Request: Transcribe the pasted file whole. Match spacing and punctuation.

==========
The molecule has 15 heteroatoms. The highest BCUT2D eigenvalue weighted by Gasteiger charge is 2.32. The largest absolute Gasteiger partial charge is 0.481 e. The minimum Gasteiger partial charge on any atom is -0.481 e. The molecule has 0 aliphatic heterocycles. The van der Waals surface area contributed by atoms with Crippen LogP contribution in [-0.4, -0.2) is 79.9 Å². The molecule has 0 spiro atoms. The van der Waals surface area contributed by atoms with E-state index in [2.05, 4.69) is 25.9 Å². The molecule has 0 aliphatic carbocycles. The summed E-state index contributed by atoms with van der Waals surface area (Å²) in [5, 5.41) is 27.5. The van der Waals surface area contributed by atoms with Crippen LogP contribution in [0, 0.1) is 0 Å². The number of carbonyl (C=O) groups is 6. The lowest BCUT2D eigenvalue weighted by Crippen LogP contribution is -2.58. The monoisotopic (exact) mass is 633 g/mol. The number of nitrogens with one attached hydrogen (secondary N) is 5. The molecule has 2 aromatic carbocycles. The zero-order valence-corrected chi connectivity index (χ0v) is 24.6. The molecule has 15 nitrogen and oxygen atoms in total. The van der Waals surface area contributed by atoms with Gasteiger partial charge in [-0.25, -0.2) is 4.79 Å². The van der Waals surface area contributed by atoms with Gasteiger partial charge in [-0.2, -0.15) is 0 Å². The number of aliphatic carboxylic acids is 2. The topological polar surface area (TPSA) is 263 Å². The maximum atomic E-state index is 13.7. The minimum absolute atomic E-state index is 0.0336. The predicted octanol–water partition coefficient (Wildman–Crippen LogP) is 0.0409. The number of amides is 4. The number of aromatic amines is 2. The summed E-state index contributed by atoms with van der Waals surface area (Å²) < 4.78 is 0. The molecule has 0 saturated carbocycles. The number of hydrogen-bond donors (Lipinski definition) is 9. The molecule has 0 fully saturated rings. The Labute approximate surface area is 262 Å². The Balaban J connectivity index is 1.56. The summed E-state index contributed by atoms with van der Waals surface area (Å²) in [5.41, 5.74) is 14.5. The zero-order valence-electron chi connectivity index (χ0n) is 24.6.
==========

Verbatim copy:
The molecule has 15 heteroatoms. The highest BCUT2D eigenvalue weighted by Gasteiger charge is 2.32. The largest absolute Gasteiger partial charge is 0.481 e. The minimum Gasteiger partial charge on any atom is -0.481 e. The molecule has 0 aliphatic heterocycles. The van der Waals surface area contributed by atoms with Crippen LogP contribution in [-0.4, -0.2) is 79.9 Å². The molecule has 0 spiro atoms. The van der Waals surface area contributed by atoms with E-state index in [2.05, 4.69) is 25.9 Å². The molecule has 0 aliphatic carbocycles. The summed E-state index contributed by atoms with van der Waals surface area (Å²) in [5, 5.41) is 27.5. The van der Waals surface area contributed by atoms with Crippen LogP contribution in [0, 0.1) is 0 Å². The number of carbonyl (C=O) groups is 6. The lowest BCUT2D eigenvalue weighted by Crippen LogP contribution is -2.58. The monoisotopic (exact) mass is 633 g/mol. The number of nitrogens with one attached hydrogen (secondary N) is 5. The molecule has 2 aromatic carbocycles. The zero-order valence-corrected chi connectivity index (χ0v) is 24.6. The molecule has 15 nitrogen and oxygen atoms in total. The van der Waals surface area contributed by atoms with Gasteiger partial charge in [-0.25, -0.2) is 4.79 Å². The van der Waals surface area contributed by atoms with Gasteiger partial charge in [-0.2, -0.15) is 0 Å². The number of aliphatic carboxylic acids is 2. The topological polar surface area (TPSA) is 263 Å². The maximum atomic E-state index is 13.7. The minimum absolute atomic E-state index is 0.0336. The predicted octanol–water partition coefficient (Wildman–Crippen LogP) is 0.0409. The number of amides is 4. The number of aromatic amines is 2. The summed E-state index contributed by atoms with van der Waals surface area (Å²) < 4.78 is 0. The molecule has 0 saturated carbocycles. The number of hydrogen-bond donors (Lipinski definition) is 9. The molecule has 0 fully saturated rings. The Labute approximate surface area is 262 Å². The Balaban J connectivity index is 1.56. The summed E-state index contributed by atoms with van der Waals surface area (Å²) in [5.41, 5.74) is 14.5. The zero-order valence-electron chi connectivity index (χ0n) is 24.6.